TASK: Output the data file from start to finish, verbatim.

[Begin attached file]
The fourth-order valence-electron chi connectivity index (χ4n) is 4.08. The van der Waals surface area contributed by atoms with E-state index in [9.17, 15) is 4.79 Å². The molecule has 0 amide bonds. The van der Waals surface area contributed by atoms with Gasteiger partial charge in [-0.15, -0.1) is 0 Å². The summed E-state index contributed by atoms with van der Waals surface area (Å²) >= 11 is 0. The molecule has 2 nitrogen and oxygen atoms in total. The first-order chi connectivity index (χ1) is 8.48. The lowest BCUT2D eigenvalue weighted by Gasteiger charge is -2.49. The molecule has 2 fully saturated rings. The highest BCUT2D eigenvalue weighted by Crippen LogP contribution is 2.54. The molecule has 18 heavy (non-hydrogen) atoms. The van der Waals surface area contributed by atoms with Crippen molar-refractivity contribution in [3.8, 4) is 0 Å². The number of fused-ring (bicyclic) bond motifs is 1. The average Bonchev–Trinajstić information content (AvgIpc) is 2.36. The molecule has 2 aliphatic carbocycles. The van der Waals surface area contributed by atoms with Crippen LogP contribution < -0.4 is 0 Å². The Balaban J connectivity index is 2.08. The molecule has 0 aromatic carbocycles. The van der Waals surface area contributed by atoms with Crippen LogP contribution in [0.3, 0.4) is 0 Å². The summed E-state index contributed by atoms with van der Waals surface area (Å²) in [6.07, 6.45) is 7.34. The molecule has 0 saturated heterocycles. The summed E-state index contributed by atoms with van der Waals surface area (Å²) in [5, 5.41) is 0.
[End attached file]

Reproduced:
The fourth-order valence-electron chi connectivity index (χ4n) is 4.08. The van der Waals surface area contributed by atoms with E-state index in [9.17, 15) is 4.79 Å². The molecule has 0 amide bonds. The van der Waals surface area contributed by atoms with Gasteiger partial charge in [-0.15, -0.1) is 0 Å². The summed E-state index contributed by atoms with van der Waals surface area (Å²) >= 11 is 0. The molecule has 2 nitrogen and oxygen atoms in total. The first-order chi connectivity index (χ1) is 8.48. The lowest BCUT2D eigenvalue weighted by Gasteiger charge is -2.49. The molecule has 2 fully saturated rings. The highest BCUT2D eigenvalue weighted by Crippen LogP contribution is 2.54. The molecule has 18 heavy (non-hydrogen) atoms. The van der Waals surface area contributed by atoms with Crippen molar-refractivity contribution in [3.8, 4) is 0 Å². The number of fused-ring (bicyclic) bond motifs is 1. The average Bonchev–Trinajstić information content (AvgIpc) is 2.36. The molecule has 2 aliphatic carbocycles. The van der Waals surface area contributed by atoms with Crippen LogP contribution < -0.4 is 0 Å². The Balaban J connectivity index is 2.08. The molecule has 0 aromatic carbocycles. The van der Waals surface area contributed by atoms with Crippen LogP contribution in [0.3, 0.4) is 0 Å². The summed E-state index contributed by atoms with van der Waals surface area (Å²) in [6.07, 6.45) is 7.34. The molecule has 0 saturated heterocycles. The summed E-state index contributed by atoms with van der Waals surface area (Å²) in [5, 5.41) is 0.